Pratkanis goes on to say :

During the past few years, I have been collecting published articles on subliminal processes-research that goes back over a hundred years (Suslowa 1863) and includes more than a hundred articles from the mass media and more than two hundred academic papers on the topic (Pratkanis and Greenwald 1988). In none of these papers is there clear evidence in support of the proposition that subliminal messages influence behavior. Many of the studies fail to find an effect, and those that do either cannot be reproduced or are fatally flawed on one or more methodological grounds, including: the failure to control for subject expectancy and experimenter bias effects, selective reporting of positive over negative findings, lack of appropriate control treatments, internally inconsistent results, unreliable dependent measures, presentation of stimuli in a manner that is not truly subliminal, and multiple experimental confounds specific to each study.

Claims of subliminal persuations keep popping up from time to time. One may say it is almost part and sandry of the paranoid nature of the claim itself – « yeah, sure, in the olden days those guys didn’t really know what they were doing, but NOW, with the technical progress et all, NOW « they » really mastered the techniques to enslave us all with the blink of an eye ».

Other than unverifiable allegations that were most probably just made up by a group of people who hold a grudge against another, however, there is usually nothing to substantiate these claims at all.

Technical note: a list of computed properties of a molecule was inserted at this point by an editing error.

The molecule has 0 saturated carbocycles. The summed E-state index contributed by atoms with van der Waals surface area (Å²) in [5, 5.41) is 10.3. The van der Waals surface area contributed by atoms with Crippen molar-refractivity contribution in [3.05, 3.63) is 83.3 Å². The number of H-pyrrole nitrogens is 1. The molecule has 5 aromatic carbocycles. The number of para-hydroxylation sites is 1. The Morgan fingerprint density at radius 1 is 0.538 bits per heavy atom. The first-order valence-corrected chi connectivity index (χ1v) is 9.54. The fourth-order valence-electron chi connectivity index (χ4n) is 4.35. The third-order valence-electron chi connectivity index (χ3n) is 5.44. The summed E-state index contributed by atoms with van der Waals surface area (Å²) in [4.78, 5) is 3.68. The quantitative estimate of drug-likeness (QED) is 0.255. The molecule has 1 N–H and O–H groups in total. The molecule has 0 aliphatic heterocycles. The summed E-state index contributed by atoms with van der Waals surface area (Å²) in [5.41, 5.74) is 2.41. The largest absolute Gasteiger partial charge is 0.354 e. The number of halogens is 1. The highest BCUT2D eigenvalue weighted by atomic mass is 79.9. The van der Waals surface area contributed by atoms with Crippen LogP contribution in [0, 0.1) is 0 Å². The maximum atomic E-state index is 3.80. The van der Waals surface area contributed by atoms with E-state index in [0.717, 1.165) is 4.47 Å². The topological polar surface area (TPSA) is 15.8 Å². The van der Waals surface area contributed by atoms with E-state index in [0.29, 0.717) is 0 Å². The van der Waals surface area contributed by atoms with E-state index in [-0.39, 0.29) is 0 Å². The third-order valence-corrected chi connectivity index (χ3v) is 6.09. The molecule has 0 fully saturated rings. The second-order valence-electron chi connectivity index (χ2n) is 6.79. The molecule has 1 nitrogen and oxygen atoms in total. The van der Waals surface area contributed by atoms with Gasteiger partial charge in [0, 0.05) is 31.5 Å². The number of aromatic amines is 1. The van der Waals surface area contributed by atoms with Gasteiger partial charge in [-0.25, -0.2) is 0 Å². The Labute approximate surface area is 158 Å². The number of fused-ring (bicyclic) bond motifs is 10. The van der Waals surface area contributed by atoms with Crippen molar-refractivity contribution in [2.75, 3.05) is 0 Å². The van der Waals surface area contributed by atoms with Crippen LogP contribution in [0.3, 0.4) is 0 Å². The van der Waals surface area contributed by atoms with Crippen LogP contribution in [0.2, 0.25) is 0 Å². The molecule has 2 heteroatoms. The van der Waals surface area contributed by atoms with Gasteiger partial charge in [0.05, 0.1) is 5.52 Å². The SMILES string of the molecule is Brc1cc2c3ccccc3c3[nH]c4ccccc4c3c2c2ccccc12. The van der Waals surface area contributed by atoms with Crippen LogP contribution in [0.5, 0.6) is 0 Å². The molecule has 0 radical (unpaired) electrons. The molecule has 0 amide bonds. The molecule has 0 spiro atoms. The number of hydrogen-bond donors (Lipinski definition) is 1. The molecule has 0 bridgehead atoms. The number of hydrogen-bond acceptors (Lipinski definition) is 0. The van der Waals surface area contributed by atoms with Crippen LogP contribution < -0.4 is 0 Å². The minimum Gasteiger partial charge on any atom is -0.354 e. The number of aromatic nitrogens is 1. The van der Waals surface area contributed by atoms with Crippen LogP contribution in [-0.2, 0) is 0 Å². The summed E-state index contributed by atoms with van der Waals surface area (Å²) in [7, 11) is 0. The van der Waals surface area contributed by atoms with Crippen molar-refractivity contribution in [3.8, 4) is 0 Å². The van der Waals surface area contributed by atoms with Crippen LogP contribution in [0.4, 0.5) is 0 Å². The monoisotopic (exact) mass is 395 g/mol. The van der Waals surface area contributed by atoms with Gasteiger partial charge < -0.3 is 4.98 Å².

In 1990, « Judas Priest », a popular rock band, was put to trial on the accusation that sublimial messages embeded in their song caused the suicide of teenagers Ray Belknap and James Vance. The judge, however, refused to buy this myth and, after having examined the available evidences, rightly dismissed the case. Using Occam’s razor law that says we don’t need an embroiled explanation when a simple one exists, he stated :

The scientific research presented does not establish that subliminal stimuli, even if perceived, may precipitate conduct of this magnitude. There exist other factors which explain the conduct of the deceased independent of the subliminal stimuli."

More recently, in April 2000, Larry Wollersheim, of Factnet, claimed that subliminal messages in favor of Scientology were embedded in the upcoming film, Battlefield Earth, made by John Travolta, a prominent Scientologist. He based his claim on ground of a « credible » witness, but refused to say who it was, then declared that Scientology had uncovered a « new an undectable mean » to create these messages, while failing to provide even a modicus of evidences for this allegation.

The Wollersheim example is a good illustration on how spurious allegations of « subliminal persuation » can be used in an attempt to disparage an hated class, even though there isn’t a shred of evidence to substantiate them. Demand for evidences can be dismissed on the ground of the very conspirational nature of the claim itself. If he can’t reveal the identity of the person making the allegation, it is because of the evil nature of the conspirators. And if the messages can’t be detected, it is because « they » use an extremely sophisticated technology, unbeknown to us poor mortal to this day. Says Pratkanis :